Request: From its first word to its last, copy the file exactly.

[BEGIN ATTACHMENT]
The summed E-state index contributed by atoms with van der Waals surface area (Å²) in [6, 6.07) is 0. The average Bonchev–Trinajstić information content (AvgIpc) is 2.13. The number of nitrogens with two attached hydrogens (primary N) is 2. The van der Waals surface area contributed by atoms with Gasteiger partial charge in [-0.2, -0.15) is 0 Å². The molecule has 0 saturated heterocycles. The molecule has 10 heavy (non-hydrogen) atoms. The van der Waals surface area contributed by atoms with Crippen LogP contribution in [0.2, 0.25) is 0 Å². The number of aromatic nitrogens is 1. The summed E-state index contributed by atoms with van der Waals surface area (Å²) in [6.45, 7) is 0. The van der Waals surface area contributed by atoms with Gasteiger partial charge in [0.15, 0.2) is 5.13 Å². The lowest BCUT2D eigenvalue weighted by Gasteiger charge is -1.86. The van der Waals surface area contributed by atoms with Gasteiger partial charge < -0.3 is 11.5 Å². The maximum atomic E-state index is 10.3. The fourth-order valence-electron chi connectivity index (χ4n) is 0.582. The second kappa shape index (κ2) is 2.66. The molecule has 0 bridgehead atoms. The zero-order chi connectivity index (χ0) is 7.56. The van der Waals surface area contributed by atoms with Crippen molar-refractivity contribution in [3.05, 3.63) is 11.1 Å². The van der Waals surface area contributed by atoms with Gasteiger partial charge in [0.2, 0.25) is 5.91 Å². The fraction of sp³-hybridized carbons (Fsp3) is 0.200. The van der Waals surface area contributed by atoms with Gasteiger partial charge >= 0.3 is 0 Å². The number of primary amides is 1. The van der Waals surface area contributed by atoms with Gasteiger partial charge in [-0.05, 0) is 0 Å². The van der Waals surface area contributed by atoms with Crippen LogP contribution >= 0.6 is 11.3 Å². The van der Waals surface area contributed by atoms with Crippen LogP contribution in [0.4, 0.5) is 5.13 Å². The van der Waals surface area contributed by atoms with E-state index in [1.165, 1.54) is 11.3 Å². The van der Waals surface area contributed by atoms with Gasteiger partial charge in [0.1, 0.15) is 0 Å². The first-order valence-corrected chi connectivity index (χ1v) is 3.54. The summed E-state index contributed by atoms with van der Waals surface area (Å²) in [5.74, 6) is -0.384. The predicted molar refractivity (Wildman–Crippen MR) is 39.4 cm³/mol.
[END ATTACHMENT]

The summed E-state index contributed by atoms with van der Waals surface area (Å²) in [6, 6.07) is 0. The average Bonchev–Trinajstić information content (AvgIpc) is 2.13. The number of nitrogens with two attached hydrogens (primary N) is 2. The van der Waals surface area contributed by atoms with Gasteiger partial charge in [-0.2, -0.15) is 0 Å². The molecule has 0 saturated heterocycles. The molecule has 10 heavy (non-hydrogen) atoms. The van der Waals surface area contributed by atoms with Crippen LogP contribution in [0.2, 0.25) is 0 Å². The number of aromatic nitrogens is 1. The summed E-state index contributed by atoms with van der Waals surface area (Å²) in [6.45, 7) is 0. The van der Waals surface area contributed by atoms with Gasteiger partial charge in [0.15, 0.2) is 5.13 Å². The lowest BCUT2D eigenvalue weighted by Gasteiger charge is -1.86. The van der Waals surface area contributed by atoms with Gasteiger partial charge < -0.3 is 11.5 Å². The maximum atomic E-state index is 10.3. The fourth-order valence-electron chi connectivity index (χ4n) is 0.582. The second kappa shape index (κ2) is 2.66. The molecule has 0 bridgehead atoms. The zero-order chi connectivity index (χ0) is 7.56. The van der Waals surface area contributed by atoms with Crippen molar-refractivity contribution in [3.05, 3.63) is 11.1 Å². The van der Waals surface area contributed by atoms with Gasteiger partial charge in [0.2, 0.25) is 5.91 Å². The fraction of sp³-hybridized carbons (Fsp3) is 0.200. The van der Waals surface area contributed by atoms with Gasteiger partial charge >= 0.3 is 0 Å². The number of primary amides is 1. The van der Waals surface area contributed by atoms with Gasteiger partial charge in [-0.05, 0) is 0 Å². The van der Waals surface area contributed by atoms with Crippen LogP contribution >= 0.6 is 11.3 Å². The van der Waals surface area contributed by atoms with Crippen LogP contribution in [0.4, 0.5) is 5.13 Å². The van der Waals surface area contributed by atoms with E-state index in [1.165, 1.54) is 11.3 Å². The van der Waals surface area contributed by atoms with Gasteiger partial charge in [0.1, 0.15) is 0 Å². The first-order valence-corrected chi connectivity index (χ1v) is 3.54. The summed E-state index contributed by atoms with van der Waals surface area (Å²) in [5.74, 6) is -0.384. The predicted molar refractivity (Wildman–Crippen MR) is 39.4 cm³/mol.